Vinegar by itself can be opened and stored in the pantry for more than a year before anything noticeable happens. White vinegar will last indefinitely. When vinegar is mixed with other ingredients, however, this protection is diminished or may disappear completely. This applies to vinegar-based salad dressings, even if they're stored in the refrigerator.
Vinegar as a Preservative
Vinegar is often used as a food preservative because of its low pH. Low pH equals high acidity, and harmful bacteria typically cannot grow in an acid environment. Citric acid or ascorbic acid can also be used in place of or in addition to vinegar as a food preservative. Though most vinegar can last for five to 10 years, the flavor and consistency of vinegars other than distilled white vinegar will become less appealing after about a year.
The Role of Other Ingredients
The reality is that vinegar-based salad dressings are not just vinegar. And, while vinegar can extend the shelf life of other foods, they still won't last nearly as long as the vinegar on its own. Even with vinegar as an ingredient, the addition of dairy in ranch dressing or eggs in mayonnaise will cause the dressing or condiment to spoil more quickly. Another consideration is the addition of fresh herbs such as dill or garlic because these ingredients also start breaking down once they're exposed to air. Without these extras, Italian dressing and other vinaigrettes will last somewhat longer.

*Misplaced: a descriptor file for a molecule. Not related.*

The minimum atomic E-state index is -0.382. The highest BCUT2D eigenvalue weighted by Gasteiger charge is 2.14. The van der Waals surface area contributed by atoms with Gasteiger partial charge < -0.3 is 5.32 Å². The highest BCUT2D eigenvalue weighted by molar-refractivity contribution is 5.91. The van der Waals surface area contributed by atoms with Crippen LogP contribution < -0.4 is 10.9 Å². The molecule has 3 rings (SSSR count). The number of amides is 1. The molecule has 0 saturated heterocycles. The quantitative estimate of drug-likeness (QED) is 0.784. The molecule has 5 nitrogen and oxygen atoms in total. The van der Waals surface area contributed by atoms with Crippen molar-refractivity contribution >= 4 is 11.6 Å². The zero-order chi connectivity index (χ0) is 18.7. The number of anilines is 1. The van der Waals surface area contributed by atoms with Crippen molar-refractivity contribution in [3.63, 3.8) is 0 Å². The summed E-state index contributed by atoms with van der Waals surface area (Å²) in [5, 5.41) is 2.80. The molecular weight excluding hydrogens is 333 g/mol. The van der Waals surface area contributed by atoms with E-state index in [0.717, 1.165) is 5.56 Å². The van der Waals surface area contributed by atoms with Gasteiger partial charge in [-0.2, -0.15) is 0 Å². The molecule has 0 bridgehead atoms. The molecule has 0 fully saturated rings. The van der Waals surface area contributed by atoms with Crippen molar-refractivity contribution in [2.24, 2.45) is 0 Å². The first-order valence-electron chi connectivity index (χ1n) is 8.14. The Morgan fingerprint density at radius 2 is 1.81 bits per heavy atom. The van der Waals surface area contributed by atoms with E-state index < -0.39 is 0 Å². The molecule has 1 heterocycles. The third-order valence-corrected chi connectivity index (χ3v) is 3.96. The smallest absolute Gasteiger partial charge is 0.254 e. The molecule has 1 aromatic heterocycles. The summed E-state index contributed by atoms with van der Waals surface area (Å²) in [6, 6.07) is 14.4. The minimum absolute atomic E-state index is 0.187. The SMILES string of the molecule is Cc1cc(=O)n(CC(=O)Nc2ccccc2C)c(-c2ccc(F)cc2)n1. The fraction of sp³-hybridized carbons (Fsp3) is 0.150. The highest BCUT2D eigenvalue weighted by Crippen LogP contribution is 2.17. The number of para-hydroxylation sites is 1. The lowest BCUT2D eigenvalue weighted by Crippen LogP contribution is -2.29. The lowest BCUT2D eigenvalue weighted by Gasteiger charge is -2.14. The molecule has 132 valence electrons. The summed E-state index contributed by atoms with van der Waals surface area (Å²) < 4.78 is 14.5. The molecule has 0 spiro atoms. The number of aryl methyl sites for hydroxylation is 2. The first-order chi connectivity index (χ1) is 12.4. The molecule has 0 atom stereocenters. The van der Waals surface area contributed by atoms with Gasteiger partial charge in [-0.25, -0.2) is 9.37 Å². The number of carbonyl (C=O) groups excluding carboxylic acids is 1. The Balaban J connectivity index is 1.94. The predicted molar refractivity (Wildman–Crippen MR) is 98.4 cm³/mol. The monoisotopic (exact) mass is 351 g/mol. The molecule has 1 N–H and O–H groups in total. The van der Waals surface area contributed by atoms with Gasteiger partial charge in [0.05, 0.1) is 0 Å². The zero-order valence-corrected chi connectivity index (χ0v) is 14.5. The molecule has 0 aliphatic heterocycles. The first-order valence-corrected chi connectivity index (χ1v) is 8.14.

Commercial Salad Dressing
Most commercially made salad dressings use the same types of preservative ingredients that homemade ones do. Vinegar, sugar, citric acid (usually lemon juice), ascorbic acid and salt are common to both kinds of salad dressing. The difference is that commercial salad dressings are usually pasteurized to comply with safety regulations and then stamped with a "best by" date, which varies from one to four months. If the smell of the dressing is questionable, that date comes in pretty handy.
Homemade Salad Dressing
Of course, there is no such "best by" date stamped on homemade vinegar-based salad dressings. They're typically not pasteurized either. If kept in the refrigerator, a good guideline for homemade salad dressing is two weeks for a simple vinaigrette and about one week for dressings that contain dairy or fresh herbs. Dressings containing raw garlic should be eaten within a few days because of the risk of botulism.
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Mary Potts has been a writer since 2008. She writes food reviews, chef profiles and feature articles ranging from green living to arts and culture for "North Bank," an urban lifestyles magazine based in Vancouver, Wash. Potts earned a Bachelor's degree in photography from Northern Arizona University in 1997.